There’s nothing magical about the number 12, except that 12-person juries enjoy a long and rich history in the law.
Although informal use of juries pre-dates the 12th century, King Henry II (1154-1189) is credited with instituting the first official jury system, when in 1166 he ordered that “12 lawful men” in each village would make decisions about who had committed crimes in their community.* Since that time, legal systems with roots in English common law (United States, Austrialia, Canada, etc., including 49 of the 50 states in the U.S.) use a jury system to some degree, although the precise number comprising the jury used will vary from jurisdiction to jurisdiction.
In 1970, the U.S. Supreme Court approved the use of a 6-person jury in a Florida criminal case, ruling that neither the language nor the history of the U.S Constitution mandates a 12-person jury. Instead, the Supreme Court, referring to the 12-person jury as a “historical accident,” held that the purpose of a jury is to provide a cross-section of the community, and juries of less than 12 persons in serious felony cases do not violate that purpose or the constitution. Nevertheless, only two states in the U.S. (Florida and Connecticut) allow for 6-person juries for serious felony accusations.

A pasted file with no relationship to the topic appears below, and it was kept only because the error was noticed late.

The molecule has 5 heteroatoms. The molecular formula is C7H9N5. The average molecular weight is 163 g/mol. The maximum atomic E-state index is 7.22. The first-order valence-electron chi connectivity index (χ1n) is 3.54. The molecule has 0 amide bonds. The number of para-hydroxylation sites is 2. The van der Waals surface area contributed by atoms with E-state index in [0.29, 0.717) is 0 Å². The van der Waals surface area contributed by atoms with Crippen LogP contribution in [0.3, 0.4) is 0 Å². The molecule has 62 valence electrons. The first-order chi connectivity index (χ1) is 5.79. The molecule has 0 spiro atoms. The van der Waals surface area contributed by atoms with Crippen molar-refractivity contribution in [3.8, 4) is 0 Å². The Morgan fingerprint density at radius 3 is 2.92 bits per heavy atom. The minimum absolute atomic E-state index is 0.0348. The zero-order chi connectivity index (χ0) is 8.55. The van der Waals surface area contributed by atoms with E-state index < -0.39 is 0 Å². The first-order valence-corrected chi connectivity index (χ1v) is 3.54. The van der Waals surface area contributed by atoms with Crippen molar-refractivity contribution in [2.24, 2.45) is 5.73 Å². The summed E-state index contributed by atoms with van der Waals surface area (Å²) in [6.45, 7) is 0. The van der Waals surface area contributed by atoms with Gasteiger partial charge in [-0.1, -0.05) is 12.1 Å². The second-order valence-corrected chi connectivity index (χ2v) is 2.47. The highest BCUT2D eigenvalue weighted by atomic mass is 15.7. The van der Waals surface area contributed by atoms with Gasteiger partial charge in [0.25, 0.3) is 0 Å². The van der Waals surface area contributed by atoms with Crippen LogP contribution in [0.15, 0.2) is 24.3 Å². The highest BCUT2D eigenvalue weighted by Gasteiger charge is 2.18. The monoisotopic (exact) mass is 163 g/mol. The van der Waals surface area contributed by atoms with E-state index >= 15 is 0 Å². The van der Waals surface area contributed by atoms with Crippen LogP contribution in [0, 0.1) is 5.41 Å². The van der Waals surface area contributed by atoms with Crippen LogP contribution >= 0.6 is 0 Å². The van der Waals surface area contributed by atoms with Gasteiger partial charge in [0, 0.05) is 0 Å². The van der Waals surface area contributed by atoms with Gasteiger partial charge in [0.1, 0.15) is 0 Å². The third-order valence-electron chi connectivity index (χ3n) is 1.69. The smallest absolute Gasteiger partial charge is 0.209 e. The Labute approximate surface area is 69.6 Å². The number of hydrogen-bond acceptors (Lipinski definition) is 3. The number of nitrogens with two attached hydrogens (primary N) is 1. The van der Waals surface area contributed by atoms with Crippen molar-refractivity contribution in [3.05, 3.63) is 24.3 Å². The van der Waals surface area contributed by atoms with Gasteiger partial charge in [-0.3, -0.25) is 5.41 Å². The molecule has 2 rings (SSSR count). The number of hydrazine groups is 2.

In Texas, both statutory and state constitutional law provides that juries will be composed of either 12 or 6 persons, depending upon the type of court which is empanelling the jury. Basically, district-level trial court cases are decided by 12-person juries, while cases from county-level trial courts, justice courts and municipal court are decided by juries of 6. (In district courts, however, the parties may agree to reduce the number of jurors to hear a particular case.) What this means for criminal cases is that a felony case will be decided by a 12-person jury, while a misdemeanor case will be determined by a jury of 6.
(*King Henry II’s jury system was a positive departure from the common practice of deciding guilt or innocence during that era. Prior to this time, criminal cases were often adjudicated through “trial by ordeal.” In a “trial by ordeal,” those accused of crimes were required to undertake some type of ordeal, such as picking up a red-hot bar of iron or sticking their hands into a boiling cauldron. If their injuries from the ordeal quickly healed, that would be considered a sign from God that they were innocent. If not, a criminal penalty would be assessed – a textbook example of adding insult to injury!)
— Bonnie Sudderth, Judge of the 352nd District Court of Tarrant County, Texas